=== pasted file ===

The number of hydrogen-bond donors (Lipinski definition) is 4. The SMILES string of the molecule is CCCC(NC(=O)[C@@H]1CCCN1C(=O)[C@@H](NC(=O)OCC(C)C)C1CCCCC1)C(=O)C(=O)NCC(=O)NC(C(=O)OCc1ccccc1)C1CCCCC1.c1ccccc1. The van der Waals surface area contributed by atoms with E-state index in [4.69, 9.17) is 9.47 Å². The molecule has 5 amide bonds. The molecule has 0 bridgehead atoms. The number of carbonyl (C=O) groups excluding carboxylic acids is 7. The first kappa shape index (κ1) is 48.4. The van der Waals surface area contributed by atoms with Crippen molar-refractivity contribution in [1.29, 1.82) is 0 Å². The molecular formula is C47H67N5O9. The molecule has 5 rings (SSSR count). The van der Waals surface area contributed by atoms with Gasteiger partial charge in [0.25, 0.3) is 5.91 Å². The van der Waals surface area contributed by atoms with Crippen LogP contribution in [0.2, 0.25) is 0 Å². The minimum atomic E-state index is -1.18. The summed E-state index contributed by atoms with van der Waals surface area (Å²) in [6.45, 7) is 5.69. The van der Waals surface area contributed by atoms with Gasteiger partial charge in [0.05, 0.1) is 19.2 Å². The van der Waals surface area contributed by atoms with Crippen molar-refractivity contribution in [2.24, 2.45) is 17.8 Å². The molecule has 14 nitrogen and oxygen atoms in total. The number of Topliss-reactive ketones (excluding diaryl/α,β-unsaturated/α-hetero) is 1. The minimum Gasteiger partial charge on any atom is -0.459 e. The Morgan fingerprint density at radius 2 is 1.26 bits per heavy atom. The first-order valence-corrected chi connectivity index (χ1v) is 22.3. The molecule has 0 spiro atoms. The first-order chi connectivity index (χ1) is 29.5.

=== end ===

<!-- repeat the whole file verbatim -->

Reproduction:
The number of hydrogen-bond donors (Lipinski definition) is 4. The SMILES string of the molecule is CCCC(NC(=O)[C@@H]1CCCN1C(=O)[C@@H](NC(=O)OCC(C)C)C1CCCCC1)C(=O)C(=O)NCC(=O)NC(C(=O)OCc1ccccc1)C1CCCCC1.c1ccccc1. The van der Waals surface area contributed by atoms with E-state index in [4.69, 9.17) is 9.47 Å². The molecule has 5 amide bonds. The molecule has 0 bridgehead atoms. The number of carbonyl (C=O) groups excluding carboxylic acids is 7. The first kappa shape index (κ1) is 48.4. The van der Waals surface area contributed by atoms with Crippen molar-refractivity contribution in [1.29, 1.82) is 0 Å². The molecular formula is C47H67N5O9. The molecule has 5 rings (SSSR count). The van der Waals surface area contributed by atoms with Gasteiger partial charge in [0.25, 0.3) is 5.91 Å². The van der Waals surface area contributed by atoms with Crippen LogP contribution in [0.2, 0.25) is 0 Å². The minimum atomic E-state index is -1.18. The summed E-state index contributed by atoms with van der Waals surface area (Å²) in [6.45, 7) is 5.69. The van der Waals surface area contributed by atoms with Gasteiger partial charge in [0.05, 0.1) is 19.2 Å². The van der Waals surface area contributed by atoms with Crippen molar-refractivity contribution in [2.24, 2.45) is 17.8 Å². The molecule has 14 nitrogen and oxygen atoms in total. The number of Topliss-reactive ketones (excluding diaryl/α,β-unsaturated/α-hetero) is 1. The minimum Gasteiger partial charge on any atom is -0.459 e. The Morgan fingerprint density at radius 2 is 1.26 bits per heavy atom. The first-order valence-corrected chi connectivity index (χ1v) is 22.3. The molecule has 0 spiro atoms. The first-order chi connectivity index (χ1) is 29.5.